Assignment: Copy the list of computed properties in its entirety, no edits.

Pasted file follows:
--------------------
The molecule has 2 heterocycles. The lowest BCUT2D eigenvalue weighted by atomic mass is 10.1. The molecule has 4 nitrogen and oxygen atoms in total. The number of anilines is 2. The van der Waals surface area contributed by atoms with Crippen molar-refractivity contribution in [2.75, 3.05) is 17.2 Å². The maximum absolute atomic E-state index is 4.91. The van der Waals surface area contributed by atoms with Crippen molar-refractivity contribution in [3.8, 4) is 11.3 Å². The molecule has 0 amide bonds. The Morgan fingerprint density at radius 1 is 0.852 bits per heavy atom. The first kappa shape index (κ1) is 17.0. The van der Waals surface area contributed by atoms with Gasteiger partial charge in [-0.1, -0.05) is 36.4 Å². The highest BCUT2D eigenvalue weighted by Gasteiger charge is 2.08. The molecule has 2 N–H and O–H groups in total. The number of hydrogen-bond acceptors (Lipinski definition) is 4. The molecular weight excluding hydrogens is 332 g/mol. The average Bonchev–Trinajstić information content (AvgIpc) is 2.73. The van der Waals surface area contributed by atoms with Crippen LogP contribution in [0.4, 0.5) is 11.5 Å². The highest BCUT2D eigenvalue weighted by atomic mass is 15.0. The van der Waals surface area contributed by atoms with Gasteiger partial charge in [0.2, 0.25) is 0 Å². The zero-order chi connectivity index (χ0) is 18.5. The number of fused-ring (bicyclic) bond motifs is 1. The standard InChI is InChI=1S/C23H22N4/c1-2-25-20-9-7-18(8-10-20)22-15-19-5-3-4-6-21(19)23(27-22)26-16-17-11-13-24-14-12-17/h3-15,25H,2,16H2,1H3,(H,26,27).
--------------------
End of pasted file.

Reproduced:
The molecule has 2 heterocycles. The lowest BCUT2D eigenvalue weighted by atomic mass is 10.1. The molecule has 4 nitrogen and oxygen atoms in total. The number of anilines is 2. The van der Waals surface area contributed by atoms with Crippen molar-refractivity contribution in [2.75, 3.05) is 17.2 Å². The maximum absolute atomic E-state index is 4.91. The van der Waals surface area contributed by atoms with Crippen molar-refractivity contribution in [3.8, 4) is 11.3 Å². The molecule has 0 amide bonds. The Morgan fingerprint density at radius 1 is 0.852 bits per heavy atom. The first kappa shape index (κ1) is 17.0. The van der Waals surface area contributed by atoms with Gasteiger partial charge in [-0.1, -0.05) is 36.4 Å². The highest BCUT2D eigenvalue weighted by Gasteiger charge is 2.08. The molecule has 2 N–H and O–H groups in total. The number of hydrogen-bond acceptors (Lipinski definition) is 4. The molecular weight excluding hydrogens is 332 g/mol. The average Bonchev–Trinajstić information content (AvgIpc) is 2.73. The van der Waals surface area contributed by atoms with Crippen LogP contribution in [0.4, 0.5) is 11.5 Å². The highest BCUT2D eigenvalue weighted by atomic mass is 15.0. The van der Waals surface area contributed by atoms with Gasteiger partial charge in [0.2, 0.25) is 0 Å². The zero-order chi connectivity index (χ0) is 18.5. The number of fused-ring (bicyclic) bond motifs is 1. The standard InChI is InChI=1S/C23H22N4/c1-2-25-20-9-7-18(8-10-20)22-15-19-5-3-4-6-21(19)23(27-22)26-16-17-11-13-24-14-12-17/h3-15,25H,2,16H2,1H3,(H,26,27).